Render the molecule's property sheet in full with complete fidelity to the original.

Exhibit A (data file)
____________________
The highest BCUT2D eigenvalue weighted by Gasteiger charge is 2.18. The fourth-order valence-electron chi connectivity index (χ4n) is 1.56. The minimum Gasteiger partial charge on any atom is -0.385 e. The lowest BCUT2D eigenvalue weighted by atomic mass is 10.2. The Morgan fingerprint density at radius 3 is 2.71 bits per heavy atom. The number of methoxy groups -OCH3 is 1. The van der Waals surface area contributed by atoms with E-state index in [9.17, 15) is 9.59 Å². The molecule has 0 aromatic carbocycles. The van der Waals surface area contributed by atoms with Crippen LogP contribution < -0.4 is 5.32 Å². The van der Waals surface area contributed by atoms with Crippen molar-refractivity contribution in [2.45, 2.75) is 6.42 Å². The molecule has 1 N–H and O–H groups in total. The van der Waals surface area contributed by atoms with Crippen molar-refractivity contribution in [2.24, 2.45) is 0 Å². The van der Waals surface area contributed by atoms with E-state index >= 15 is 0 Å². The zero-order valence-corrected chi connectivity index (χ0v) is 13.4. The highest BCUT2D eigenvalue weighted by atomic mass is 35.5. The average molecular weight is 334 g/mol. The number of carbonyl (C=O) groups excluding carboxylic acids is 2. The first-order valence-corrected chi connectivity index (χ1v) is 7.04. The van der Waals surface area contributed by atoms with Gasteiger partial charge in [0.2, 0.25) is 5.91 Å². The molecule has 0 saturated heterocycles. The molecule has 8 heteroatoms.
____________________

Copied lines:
The highest BCUT2D eigenvalue weighted by Gasteiger charge is 2.18. The fourth-order valence-electron chi connectivity index (χ4n) is 1.56. The minimum Gasteiger partial charge on any atom is -0.385 e. The lowest BCUT2D eigenvalue weighted by atomic mass is 10.2. The Morgan fingerprint density at radius 3 is 2.71 bits per heavy atom. The number of methoxy groups -OCH3 is 1. The van der Waals surface area contributed by atoms with E-state index in [9.17, 15) is 9.59 Å². The molecule has 0 aromatic carbocycles. The van der Waals surface area contributed by atoms with Crippen LogP contribution < -0.4 is 5.32 Å². The van der Waals surface area contributed by atoms with Crippen molar-refractivity contribution in [2.45, 2.75) is 6.42 Å². The molecule has 1 N–H and O–H groups in total. The van der Waals surface area contributed by atoms with Crippen molar-refractivity contribution in [2.24, 2.45) is 0 Å². The van der Waals surface area contributed by atoms with E-state index >= 15 is 0 Å². The zero-order valence-corrected chi connectivity index (χ0v) is 13.4. The highest BCUT2D eigenvalue weighted by atomic mass is 35.5. The average molecular weight is 334 g/mol. The number of carbonyl (C=O) groups excluding carboxylic acids is 2. The first-order valence-corrected chi connectivity index (χ1v) is 7.04. The van der Waals surface area contributed by atoms with Gasteiger partial charge in [0.2, 0.25) is 5.91 Å². The molecule has 0 saturated heterocycles. The molecule has 8 heteroatoms.